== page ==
Working from home where's
the media coverage?
Given the major problems of road traffic congestion, pollution,
fossil fuel usage and road accidents (a far bigger cause of
deaths than terrorism), you'd think an effective, easy-to-implement
solution (such as encouraging companies to allow staff to
work from home) would attract major media coverage, but it
seems conspicuous by its absence.
We suspect the primary resistance is from big companies,
which don't like major changes in working practices, despite
their self-congratulatory PR about how "visionary"
and "forward-thinking" they are.
Meanwhile, the UK government announces its own "solutions"
(generating media coverage), the most "forward-thinking"
of which is to widen roads.
Any journalists reading this should consider the following
(we think this issue deserves much more prominent coverage):
A survey of British Telecom home-workers estimated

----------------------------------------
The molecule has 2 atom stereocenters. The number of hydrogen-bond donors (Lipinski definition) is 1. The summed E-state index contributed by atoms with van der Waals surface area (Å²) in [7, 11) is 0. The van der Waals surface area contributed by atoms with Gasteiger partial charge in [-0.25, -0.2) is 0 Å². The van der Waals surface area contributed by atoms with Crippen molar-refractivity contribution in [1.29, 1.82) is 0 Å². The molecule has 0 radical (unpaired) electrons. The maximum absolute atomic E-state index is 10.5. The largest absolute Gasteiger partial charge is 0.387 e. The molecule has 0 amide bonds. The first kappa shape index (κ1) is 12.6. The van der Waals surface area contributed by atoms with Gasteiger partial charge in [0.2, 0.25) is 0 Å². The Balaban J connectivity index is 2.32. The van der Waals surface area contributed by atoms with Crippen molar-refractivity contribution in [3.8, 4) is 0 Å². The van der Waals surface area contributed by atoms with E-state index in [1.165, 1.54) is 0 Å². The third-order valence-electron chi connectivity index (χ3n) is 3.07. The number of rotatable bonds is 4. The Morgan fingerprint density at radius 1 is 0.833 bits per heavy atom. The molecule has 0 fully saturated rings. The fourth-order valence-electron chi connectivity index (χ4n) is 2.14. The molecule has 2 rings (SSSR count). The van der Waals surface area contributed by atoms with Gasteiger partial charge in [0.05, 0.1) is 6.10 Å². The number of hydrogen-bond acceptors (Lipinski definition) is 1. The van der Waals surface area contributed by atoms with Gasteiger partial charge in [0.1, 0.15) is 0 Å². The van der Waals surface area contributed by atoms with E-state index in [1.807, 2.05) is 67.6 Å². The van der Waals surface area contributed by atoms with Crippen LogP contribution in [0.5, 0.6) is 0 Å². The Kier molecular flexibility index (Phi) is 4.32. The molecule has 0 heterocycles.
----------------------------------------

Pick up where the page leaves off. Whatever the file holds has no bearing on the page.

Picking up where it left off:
that 3,149 miles a year, on average, were saved per person
working at home (compared with travelling to the office).
Most of these miles would have been by car rather than by
public transport. (Source: Motors
and Modems revisited, a report by NERA National
Economic Research Associates)
A previous NERA report claimed that working from home
could reduce commuter traffic by 15% and save the country
congestion costs of up to GBP1.3 billion. (Source:
From Motors to Modems, NERA)
According to Edmund King, executive director of the
RAC Foundation: "If each employee could work from
home just one day per week we would see a 20% cut in [road]
A recent report by the Work Foundation think-tank
says: "All the evidence points to homeworking being
remarkably productive. Fewer days are lost to illness, commuter
stress is avoided and there is less time-wasting... In contrast,
office staff are frequently judged by the number of hours
they spend there. In too many organisations, managers reserve
the right to work from home for themselves, but remain suspicious
when staff want to do it." [Our bold]
The report also says that employers need to give up their
"Big Brother" obsession with keeping staff where
they can see them.